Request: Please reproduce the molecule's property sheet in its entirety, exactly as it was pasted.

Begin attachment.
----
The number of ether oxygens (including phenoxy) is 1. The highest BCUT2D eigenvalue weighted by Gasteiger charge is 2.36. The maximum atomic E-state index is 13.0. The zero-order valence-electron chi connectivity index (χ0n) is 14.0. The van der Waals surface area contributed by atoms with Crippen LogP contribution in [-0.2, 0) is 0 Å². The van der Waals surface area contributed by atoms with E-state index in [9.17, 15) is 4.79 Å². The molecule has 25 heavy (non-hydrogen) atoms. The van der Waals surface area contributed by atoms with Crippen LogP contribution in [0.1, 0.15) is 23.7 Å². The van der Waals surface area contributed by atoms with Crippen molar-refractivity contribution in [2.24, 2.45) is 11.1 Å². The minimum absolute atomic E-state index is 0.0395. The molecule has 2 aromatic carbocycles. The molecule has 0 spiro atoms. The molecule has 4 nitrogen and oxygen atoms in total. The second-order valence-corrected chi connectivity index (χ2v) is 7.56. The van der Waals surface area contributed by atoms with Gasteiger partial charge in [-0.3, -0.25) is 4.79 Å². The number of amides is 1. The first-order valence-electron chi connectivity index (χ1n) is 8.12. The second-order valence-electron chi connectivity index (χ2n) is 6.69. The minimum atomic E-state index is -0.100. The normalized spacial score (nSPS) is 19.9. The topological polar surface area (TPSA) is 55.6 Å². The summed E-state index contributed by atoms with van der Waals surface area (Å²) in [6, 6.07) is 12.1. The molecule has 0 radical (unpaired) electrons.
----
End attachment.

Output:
The number of ether oxygens (including phenoxy) is 1. The highest BCUT2D eigenvalue weighted by Gasteiger charge is 2.36. The maximum atomic E-state index is 13.0. The zero-order valence-electron chi connectivity index (χ0n) is 14.0. The van der Waals surface area contributed by atoms with Crippen LogP contribution in [-0.2, 0) is 0 Å². The van der Waals surface area contributed by atoms with E-state index in [9.17, 15) is 4.79 Å². The molecule has 25 heavy (non-hydrogen) atoms. The van der Waals surface area contributed by atoms with Crippen LogP contribution in [0.1, 0.15) is 23.7 Å². The van der Waals surface area contributed by atoms with Crippen molar-refractivity contribution in [2.24, 2.45) is 11.1 Å². The minimum absolute atomic E-state index is 0.0395. The molecule has 2 aromatic carbocycles. The molecule has 0 spiro atoms. The molecule has 4 nitrogen and oxygen atoms in total. The second-order valence-corrected chi connectivity index (χ2v) is 7.56. The van der Waals surface area contributed by atoms with Gasteiger partial charge in [-0.3, -0.25) is 4.79 Å². The number of amides is 1. The first-order valence-electron chi connectivity index (χ1n) is 8.12. The second-order valence-electron chi connectivity index (χ2n) is 6.69. The minimum atomic E-state index is -0.100. The normalized spacial score (nSPS) is 19.9. The topological polar surface area (TPSA) is 55.6 Å². The summed E-state index contributed by atoms with van der Waals surface area (Å²) in [6, 6.07) is 12.1. The molecule has 0 radical (unpaired) electrons.